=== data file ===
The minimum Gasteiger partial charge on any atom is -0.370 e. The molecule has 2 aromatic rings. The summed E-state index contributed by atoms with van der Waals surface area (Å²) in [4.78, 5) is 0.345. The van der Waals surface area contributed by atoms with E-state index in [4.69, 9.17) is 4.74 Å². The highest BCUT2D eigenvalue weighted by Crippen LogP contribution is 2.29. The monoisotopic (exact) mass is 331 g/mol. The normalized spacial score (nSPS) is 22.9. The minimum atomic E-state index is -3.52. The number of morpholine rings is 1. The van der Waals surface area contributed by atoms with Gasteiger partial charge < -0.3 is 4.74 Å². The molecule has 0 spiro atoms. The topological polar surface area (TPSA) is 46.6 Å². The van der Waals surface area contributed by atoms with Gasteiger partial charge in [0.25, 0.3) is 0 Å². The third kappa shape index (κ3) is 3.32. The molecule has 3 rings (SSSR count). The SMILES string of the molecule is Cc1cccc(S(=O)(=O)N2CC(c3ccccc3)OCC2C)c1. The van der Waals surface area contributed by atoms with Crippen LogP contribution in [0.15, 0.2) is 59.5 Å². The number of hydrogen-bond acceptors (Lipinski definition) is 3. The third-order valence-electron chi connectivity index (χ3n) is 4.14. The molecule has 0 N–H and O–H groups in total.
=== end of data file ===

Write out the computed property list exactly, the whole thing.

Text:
The minimum Gasteiger partial charge on any atom is -0.370 e. The molecule has 2 aromatic rings. The summed E-state index contributed by atoms with van der Waals surface area (Å²) in [4.78, 5) is 0.345. The van der Waals surface area contributed by atoms with E-state index in [4.69, 9.17) is 4.74 Å². The highest BCUT2D eigenvalue weighted by Crippen LogP contribution is 2.29. The monoisotopic (exact) mass is 331 g/mol. The normalized spacial score (nSPS) is 22.9. The minimum atomic E-state index is -3.52. The number of morpholine rings is 1. The van der Waals surface area contributed by atoms with Gasteiger partial charge < -0.3 is 4.74 Å². The molecule has 0 spiro atoms. The topological polar surface area (TPSA) is 46.6 Å². The van der Waals surface area contributed by atoms with Gasteiger partial charge in [0.25, 0.3) is 0 Å². The third kappa shape index (κ3) is 3.32. The molecule has 3 rings (SSSR count). The SMILES string of the molecule is Cc1cccc(S(=O)(=O)N2CC(c3ccccc3)OCC2C)c1. The van der Waals surface area contributed by atoms with Crippen LogP contribution in [0.15, 0.2) is 59.5 Å². The number of hydrogen-bond acceptors (Lipinski definition) is 3. The third-order valence-electron chi connectivity index (χ3n) is 4.14. The molecule has 0 N–H and O–H groups in total.